California attorneys Benjamin Siminou and Leslie Brueckner, who are handling the case, said that the court’s decision is “hugely significant in terms of public health and safety,” especially in light of recent U.S. Supreme Court decisions—such as PLIVA, Inc. v. Mensing—that leave people with little recourse when injured by generic drugs. “If the California Supreme Court were to reverse the court of appeal’s ruling in this case—and thereby abrogate Conte v. Wyeth—it would be highly dangerous for consumers. In particular, it would mean that brand-name manufacturers—which, under Mensing, are currently the only entities other than the FDA that can update a warning label—would have significantly less incentive to update drug labels with necessary warnings. As a result, consumers of generic drugs would have little confidence that the warning labels on their prescription drugs were accurate and up-to-date. Many individuals would be needlessly harmed by dangerous drugs they would never have taken if they had known the real dangers of the drugs. If the California Supreme Court holds that brand-name drugmakers can’t be sued for a generic drug company’s failure to warn, more people will be injured and killed from the drugs that were supposed to help make them well. It’s that simple,” they said.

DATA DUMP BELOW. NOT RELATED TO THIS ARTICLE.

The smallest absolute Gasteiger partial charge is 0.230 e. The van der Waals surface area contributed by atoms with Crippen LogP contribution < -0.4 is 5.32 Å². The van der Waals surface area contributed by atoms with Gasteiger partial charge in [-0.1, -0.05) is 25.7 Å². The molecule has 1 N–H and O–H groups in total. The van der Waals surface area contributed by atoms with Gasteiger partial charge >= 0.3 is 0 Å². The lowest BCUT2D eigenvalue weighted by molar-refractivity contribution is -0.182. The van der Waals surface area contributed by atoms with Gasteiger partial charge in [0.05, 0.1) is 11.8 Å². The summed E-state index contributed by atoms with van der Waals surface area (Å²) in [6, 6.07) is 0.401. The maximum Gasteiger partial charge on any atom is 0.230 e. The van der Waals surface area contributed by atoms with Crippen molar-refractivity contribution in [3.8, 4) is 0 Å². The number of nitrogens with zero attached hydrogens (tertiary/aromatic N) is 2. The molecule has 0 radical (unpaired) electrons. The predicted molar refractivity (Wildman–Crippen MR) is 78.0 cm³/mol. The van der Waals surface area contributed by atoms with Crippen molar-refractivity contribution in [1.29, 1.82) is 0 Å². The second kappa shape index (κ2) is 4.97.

The attorneys noted that the widespread use of generic drugs in the United States is part of why it is so important that drugmakers adequately warn people of drug risks—or be held accountable when they don’t. “Seventy-five to 90 percent of the drugs consumed in the United States are generic forms of brand-name drugs. And the FDA does not have the resources to ensure the many hundreds of prescription drugs on the market bear accurate and up-to-date labels. So, cases like this one make up the vast majority of instances when people are harmed by prescription drugs. What happens here will affect millions of people going forward,” they said.

California is in the minority of states allowing brand-name drug manufacturers to be held liable for injuries arising from the generic equivalent. In 2014, the Alabama Supreme Court upheld innovator liability in a similar case, Wyeth, Inc. v. Weeks (2014 WL 4055813 (Ala. Aug. 15, 2014)), but the state legislature amended its products liability statute in 2015 to eliminate this option. But Siminou and Brueckner believe that California has it right: “California is at the forefront in this area. Most other states have refused to allow brand-name drug companies to be sued when the victim took a generic version of the drug, based on outdated notions of products liability law. California’s approach—to assign liability to brand-name manufacturers who unreasonably fail to update their drug labels—makes good sense, both as a matter of doctrine and policy, and, not coincidentally, it is on the upswing.”